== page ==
Try not to duplicate information that can already be found in your resume, but do highlight any specific examples or achievements that will demonstrate your ability to perform the role. Tailor your language to our agency and our priorities, and avoid falling into the trap of sending out one application for all.

In other words, use the STAR (Situation, Task, Action, Result) model:

  • Situation – provide a brief outline of the situation or setting in which you worked.
  • Task – describe what you did.
  • Action – explain how you did it.
  • Result – list the outcomes.

By following this method, you’ll be able to make sure that each and every one of your examples will cover all the information we are looking for. It helps to demonstrate that you recognise exactly what you did that helped resolve a situation, and why it worked.

The assessment process

We use a variety of techniques to assess and validate key knowledge areas, critical skills, motivation and fit for the role. This may include Cognitive testing, Phone, face to face and skype/video interviews (formal and informal), Written tasks and Group assessment centres.

Assessment centres need not be an intimidating process. With a bit of preparation and a solid understanding of what they entail and how to navigate them, you can nail whatever is thrown at you. At the end of the day, the assessment centre is just another opportunity for you to show off what makes you great and why you deserve to be hired.

During the assessment centre activities it is important to be yourself, research our agency and what we are looking for, this will assist you to prepare responses that demonstrate your skills and experience, exhibit your interest in the agency's purpose and objectives and show your strengths, capabilities and transferrable skills for the program.

In the group, activities display your communication skills by speaking clearly and confidently, but this doesn’t mean yelling above others to make your voice heard. Wait your turn, listen to others, and speak assertively when the opportunity presents itself. If you know you are generally a quiet or shy person, try to participate a bit more than you normally would. If the opposite is true, try not to dominate the discussion and make sure you show that you know how to listen too.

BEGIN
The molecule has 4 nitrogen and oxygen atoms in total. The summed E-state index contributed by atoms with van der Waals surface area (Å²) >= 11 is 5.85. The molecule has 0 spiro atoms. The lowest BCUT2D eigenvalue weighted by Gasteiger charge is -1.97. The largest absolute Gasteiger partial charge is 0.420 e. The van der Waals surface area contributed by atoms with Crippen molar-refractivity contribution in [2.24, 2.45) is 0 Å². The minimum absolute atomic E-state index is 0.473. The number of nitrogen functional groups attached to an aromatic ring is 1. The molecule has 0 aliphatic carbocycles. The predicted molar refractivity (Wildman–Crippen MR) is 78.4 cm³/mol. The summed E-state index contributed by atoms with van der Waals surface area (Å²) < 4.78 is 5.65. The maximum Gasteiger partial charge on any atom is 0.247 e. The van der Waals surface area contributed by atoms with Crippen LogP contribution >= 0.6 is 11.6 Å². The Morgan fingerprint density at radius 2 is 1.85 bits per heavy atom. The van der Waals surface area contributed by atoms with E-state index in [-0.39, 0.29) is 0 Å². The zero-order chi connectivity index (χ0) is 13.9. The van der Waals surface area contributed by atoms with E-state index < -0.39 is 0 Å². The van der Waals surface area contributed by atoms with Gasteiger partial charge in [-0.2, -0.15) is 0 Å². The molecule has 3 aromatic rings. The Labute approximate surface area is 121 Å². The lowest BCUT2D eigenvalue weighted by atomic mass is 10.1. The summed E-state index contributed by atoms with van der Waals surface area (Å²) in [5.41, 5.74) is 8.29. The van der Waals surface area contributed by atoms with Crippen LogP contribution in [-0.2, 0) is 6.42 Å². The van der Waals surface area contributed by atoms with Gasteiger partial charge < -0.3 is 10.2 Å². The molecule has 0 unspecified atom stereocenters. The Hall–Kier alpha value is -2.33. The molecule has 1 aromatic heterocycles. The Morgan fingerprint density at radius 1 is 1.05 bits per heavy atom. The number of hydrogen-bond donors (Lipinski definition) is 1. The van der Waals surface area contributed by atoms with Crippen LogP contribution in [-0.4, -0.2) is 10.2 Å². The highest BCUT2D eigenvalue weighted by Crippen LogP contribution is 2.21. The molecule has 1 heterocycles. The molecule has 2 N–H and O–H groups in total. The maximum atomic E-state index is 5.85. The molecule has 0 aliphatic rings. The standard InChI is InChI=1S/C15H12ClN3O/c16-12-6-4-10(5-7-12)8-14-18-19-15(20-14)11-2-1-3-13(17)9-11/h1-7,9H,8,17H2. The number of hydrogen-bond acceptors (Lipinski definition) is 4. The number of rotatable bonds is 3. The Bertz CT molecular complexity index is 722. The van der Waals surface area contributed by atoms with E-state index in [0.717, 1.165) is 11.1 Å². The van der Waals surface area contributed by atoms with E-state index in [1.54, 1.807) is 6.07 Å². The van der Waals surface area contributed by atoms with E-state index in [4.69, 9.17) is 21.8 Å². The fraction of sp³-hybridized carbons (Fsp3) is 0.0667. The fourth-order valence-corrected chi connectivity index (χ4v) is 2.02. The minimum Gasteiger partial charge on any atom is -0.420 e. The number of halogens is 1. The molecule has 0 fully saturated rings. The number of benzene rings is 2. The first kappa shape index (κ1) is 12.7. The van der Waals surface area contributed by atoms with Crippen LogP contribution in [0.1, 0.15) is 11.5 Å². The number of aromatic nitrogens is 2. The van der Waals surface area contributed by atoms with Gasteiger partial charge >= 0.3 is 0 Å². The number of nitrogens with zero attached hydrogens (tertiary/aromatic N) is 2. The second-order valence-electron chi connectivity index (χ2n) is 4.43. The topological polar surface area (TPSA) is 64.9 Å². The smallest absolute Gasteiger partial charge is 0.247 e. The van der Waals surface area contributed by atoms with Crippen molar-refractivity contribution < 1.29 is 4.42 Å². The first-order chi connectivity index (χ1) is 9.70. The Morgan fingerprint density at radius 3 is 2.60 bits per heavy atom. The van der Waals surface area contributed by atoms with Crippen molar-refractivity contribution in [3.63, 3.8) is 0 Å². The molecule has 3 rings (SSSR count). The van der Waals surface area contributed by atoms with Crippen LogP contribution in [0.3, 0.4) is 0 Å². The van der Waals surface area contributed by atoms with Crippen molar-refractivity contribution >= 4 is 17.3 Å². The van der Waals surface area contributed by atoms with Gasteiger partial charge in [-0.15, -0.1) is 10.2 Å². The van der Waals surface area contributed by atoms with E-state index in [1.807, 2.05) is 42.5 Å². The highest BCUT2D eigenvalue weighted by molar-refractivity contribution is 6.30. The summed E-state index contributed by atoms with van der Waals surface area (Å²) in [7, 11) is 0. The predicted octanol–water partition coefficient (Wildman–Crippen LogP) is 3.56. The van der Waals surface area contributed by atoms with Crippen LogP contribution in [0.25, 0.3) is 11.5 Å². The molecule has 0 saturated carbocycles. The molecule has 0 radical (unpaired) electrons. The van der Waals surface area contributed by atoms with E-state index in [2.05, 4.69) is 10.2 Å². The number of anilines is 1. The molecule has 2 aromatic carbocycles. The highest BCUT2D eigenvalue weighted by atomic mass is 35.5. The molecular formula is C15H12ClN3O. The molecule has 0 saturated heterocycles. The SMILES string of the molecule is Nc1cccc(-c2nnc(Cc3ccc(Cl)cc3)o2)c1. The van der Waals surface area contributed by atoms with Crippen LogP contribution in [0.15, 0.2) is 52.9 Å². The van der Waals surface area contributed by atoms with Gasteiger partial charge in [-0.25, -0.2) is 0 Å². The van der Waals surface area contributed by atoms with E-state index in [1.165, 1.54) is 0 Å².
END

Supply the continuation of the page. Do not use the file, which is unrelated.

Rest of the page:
Your referees may also be contacted at any stage of the assessment process to validate your claims in your application and at the interview.  For this reason, it is important that you advise them you have applied for a role at the NIAA, and that you feel confident they will be able to support your application.

Next Steps

If you are not selected as the successful candidate – It doesn’t mean that you can’t do the job, it just means that someone else demonstrated that they could do it better. 

We wish you the best of luck applying for the NIAA Graduate Program and please reach out to the team if you have any questions at [email protected]

 “One of my top tips for applicants is to take the application process one step at a time and to really focus on learning more about NIAA and the work we do before you get through to the assessment and interview stages. From there, just trust in the knowledge that you have and really focus on engaging with the people in your interviews – this makes the whole process a lot less daunting! Also I can attest to the fact that most of the people interviewing you are lovely and really want to see you do well.

It’s also worth remembering that there is no one ‘perfect’ applicant – in my graduate cohort we come from a range of academic disciplines and work experience backgrounds – from art galleries and TV stations, to laboratories and everything in-between. What unites us is our passion for what we do and for learning more about the Indigenous Affairs space.”

-Anna, 2021 NIAA Graduate